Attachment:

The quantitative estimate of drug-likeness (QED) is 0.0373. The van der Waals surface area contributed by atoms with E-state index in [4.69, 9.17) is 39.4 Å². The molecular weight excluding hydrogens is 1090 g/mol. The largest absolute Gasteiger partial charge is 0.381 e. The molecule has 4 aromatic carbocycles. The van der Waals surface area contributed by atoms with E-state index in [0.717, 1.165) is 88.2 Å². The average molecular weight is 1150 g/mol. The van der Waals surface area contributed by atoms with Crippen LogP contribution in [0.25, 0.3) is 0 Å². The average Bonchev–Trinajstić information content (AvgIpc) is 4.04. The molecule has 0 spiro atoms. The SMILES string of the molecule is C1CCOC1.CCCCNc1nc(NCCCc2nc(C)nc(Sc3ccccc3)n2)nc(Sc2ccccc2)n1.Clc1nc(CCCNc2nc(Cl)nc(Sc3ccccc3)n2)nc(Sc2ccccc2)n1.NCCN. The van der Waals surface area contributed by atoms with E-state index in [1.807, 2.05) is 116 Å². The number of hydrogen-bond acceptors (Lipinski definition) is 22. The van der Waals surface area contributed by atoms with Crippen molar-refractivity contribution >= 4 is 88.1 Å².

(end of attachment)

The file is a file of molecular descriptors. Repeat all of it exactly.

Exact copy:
The quantitative estimate of drug-likeness (QED) is 0.0373. The van der Waals surface area contributed by atoms with E-state index in [4.69, 9.17) is 39.4 Å². The molecular weight excluding hydrogens is 1090 g/mol. The largest absolute Gasteiger partial charge is 0.381 e. The molecule has 4 aromatic carbocycles. The van der Waals surface area contributed by atoms with E-state index in [0.717, 1.165) is 88.2 Å². The average molecular weight is 1150 g/mol. The van der Waals surface area contributed by atoms with Crippen LogP contribution in [0.25, 0.3) is 0 Å². The average Bonchev–Trinajstić information content (AvgIpc) is 4.04. The molecule has 0 spiro atoms. The SMILES string of the molecule is C1CCOC1.CCCCNc1nc(NCCCc2nc(C)nc(Sc3ccccc3)n2)nc(Sc2ccccc2)n1.Clc1nc(CCCNc2nc(Cl)nc(Sc3ccccc3)n2)nc(Sc2ccccc2)n1.NCCN. The van der Waals surface area contributed by atoms with E-state index in [1.807, 2.05) is 116 Å². The number of hydrogen-bond acceptors (Lipinski definition) is 22. The van der Waals surface area contributed by atoms with Crippen molar-refractivity contribution >= 4 is 88.1 Å².